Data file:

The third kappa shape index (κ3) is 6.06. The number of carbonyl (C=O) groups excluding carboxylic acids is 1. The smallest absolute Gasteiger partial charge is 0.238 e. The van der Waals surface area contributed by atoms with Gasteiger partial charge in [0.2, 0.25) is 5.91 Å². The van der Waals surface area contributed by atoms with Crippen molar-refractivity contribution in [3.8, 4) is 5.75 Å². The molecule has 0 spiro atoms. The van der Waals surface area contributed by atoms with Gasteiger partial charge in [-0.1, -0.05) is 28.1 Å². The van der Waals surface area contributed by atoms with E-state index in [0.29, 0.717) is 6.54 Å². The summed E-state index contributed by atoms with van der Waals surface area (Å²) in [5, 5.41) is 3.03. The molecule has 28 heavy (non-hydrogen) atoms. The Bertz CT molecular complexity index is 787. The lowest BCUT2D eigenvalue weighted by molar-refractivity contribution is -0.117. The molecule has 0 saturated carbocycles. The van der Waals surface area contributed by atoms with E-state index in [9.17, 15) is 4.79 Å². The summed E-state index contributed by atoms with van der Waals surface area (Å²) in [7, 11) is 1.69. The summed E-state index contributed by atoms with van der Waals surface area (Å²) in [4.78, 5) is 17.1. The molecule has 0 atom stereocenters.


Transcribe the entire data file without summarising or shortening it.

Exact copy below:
The third kappa shape index (κ3) is 6.06. The number of carbonyl (C=O) groups excluding carboxylic acids is 1. The smallest absolute Gasteiger partial charge is 0.238 e. The van der Waals surface area contributed by atoms with Gasteiger partial charge in [0.2, 0.25) is 5.91 Å². The van der Waals surface area contributed by atoms with Crippen molar-refractivity contribution in [3.8, 4) is 5.75 Å². The molecule has 0 spiro atoms. The van der Waals surface area contributed by atoms with Gasteiger partial charge in [-0.1, -0.05) is 28.1 Å². The van der Waals surface area contributed by atoms with E-state index in [0.29, 0.717) is 6.54 Å². The summed E-state index contributed by atoms with van der Waals surface area (Å²) in [5, 5.41) is 3.03. The molecule has 28 heavy (non-hydrogen) atoms. The Bertz CT molecular complexity index is 787. The lowest BCUT2D eigenvalue weighted by molar-refractivity contribution is -0.117. The molecule has 0 saturated carbocycles. The van der Waals surface area contributed by atoms with E-state index in [9.17, 15) is 4.79 Å². The summed E-state index contributed by atoms with van der Waals surface area (Å²) in [7, 11) is 1.69. The summed E-state index contributed by atoms with van der Waals surface area (Å²) in [4.78, 5) is 17.1. The molecule has 0 atom stereocenters.